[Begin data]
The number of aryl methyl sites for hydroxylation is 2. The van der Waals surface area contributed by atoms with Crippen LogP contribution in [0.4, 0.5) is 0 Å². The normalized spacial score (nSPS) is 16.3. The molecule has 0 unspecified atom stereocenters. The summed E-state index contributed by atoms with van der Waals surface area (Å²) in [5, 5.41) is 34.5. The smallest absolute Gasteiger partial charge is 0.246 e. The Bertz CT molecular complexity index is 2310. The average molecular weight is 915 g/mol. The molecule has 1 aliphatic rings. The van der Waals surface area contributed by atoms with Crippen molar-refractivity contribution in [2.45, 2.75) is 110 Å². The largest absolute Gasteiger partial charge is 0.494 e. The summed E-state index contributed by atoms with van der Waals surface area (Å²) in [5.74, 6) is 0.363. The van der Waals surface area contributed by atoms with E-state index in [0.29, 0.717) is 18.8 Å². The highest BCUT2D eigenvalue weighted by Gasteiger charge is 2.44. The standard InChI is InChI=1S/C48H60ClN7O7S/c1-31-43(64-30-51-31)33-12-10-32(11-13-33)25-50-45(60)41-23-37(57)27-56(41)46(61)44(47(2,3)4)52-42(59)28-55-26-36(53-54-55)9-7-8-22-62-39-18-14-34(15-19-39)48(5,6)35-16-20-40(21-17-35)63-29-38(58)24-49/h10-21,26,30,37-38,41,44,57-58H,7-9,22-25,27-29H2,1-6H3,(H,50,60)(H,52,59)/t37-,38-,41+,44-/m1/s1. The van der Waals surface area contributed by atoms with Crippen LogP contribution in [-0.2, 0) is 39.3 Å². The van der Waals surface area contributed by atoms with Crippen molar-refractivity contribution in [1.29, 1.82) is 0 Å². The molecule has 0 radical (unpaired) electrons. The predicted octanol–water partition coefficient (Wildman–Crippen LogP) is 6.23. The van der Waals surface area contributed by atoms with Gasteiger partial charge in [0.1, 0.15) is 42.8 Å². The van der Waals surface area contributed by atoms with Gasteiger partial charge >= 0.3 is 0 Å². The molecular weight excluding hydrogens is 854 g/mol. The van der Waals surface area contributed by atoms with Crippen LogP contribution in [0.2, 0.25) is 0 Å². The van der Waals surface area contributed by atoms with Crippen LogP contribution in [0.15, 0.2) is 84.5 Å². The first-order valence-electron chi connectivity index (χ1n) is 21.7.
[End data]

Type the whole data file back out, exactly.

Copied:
The number of aryl methyl sites for hydroxylation is 2. The van der Waals surface area contributed by atoms with Crippen LogP contribution in [0.4, 0.5) is 0 Å². The normalized spacial score (nSPS) is 16.3. The molecule has 0 unspecified atom stereocenters. The summed E-state index contributed by atoms with van der Waals surface area (Å²) in [5, 5.41) is 34.5. The smallest absolute Gasteiger partial charge is 0.246 e. The Bertz CT molecular complexity index is 2310. The average molecular weight is 915 g/mol. The molecule has 1 aliphatic rings. The van der Waals surface area contributed by atoms with Crippen molar-refractivity contribution in [2.45, 2.75) is 110 Å². The largest absolute Gasteiger partial charge is 0.494 e. The summed E-state index contributed by atoms with van der Waals surface area (Å²) in [5.74, 6) is 0.363. The van der Waals surface area contributed by atoms with E-state index in [0.29, 0.717) is 18.8 Å². The highest BCUT2D eigenvalue weighted by Gasteiger charge is 2.44. The standard InChI is InChI=1S/C48H60ClN7O7S/c1-31-43(64-30-51-31)33-12-10-32(11-13-33)25-50-45(60)41-23-37(57)27-56(41)46(61)44(47(2,3)4)52-42(59)28-55-26-36(53-54-55)9-7-8-22-62-39-18-14-34(15-19-39)48(5,6)35-16-20-40(21-17-35)63-29-38(58)24-49/h10-21,26,30,37-38,41,44,57-58H,7-9,22-25,27-29H2,1-6H3,(H,50,60)(H,52,59)/t37-,38-,41+,44-/m1/s1. The van der Waals surface area contributed by atoms with Crippen LogP contribution in [-0.2, 0) is 39.3 Å². The van der Waals surface area contributed by atoms with Crippen molar-refractivity contribution in [1.29, 1.82) is 0 Å². The molecule has 0 radical (unpaired) electrons. The predicted octanol–water partition coefficient (Wildman–Crippen LogP) is 6.23. The van der Waals surface area contributed by atoms with Gasteiger partial charge in [0.1, 0.15) is 42.8 Å². The van der Waals surface area contributed by atoms with Gasteiger partial charge >= 0.3 is 0 Å². The molecular weight excluding hydrogens is 854 g/mol. The van der Waals surface area contributed by atoms with Crippen LogP contribution in [0.2, 0.25) is 0 Å². The van der Waals surface area contributed by atoms with Crippen LogP contribution in [0.15, 0.2) is 84.5 Å². The first-order valence-electron chi connectivity index (χ1n) is 21.7.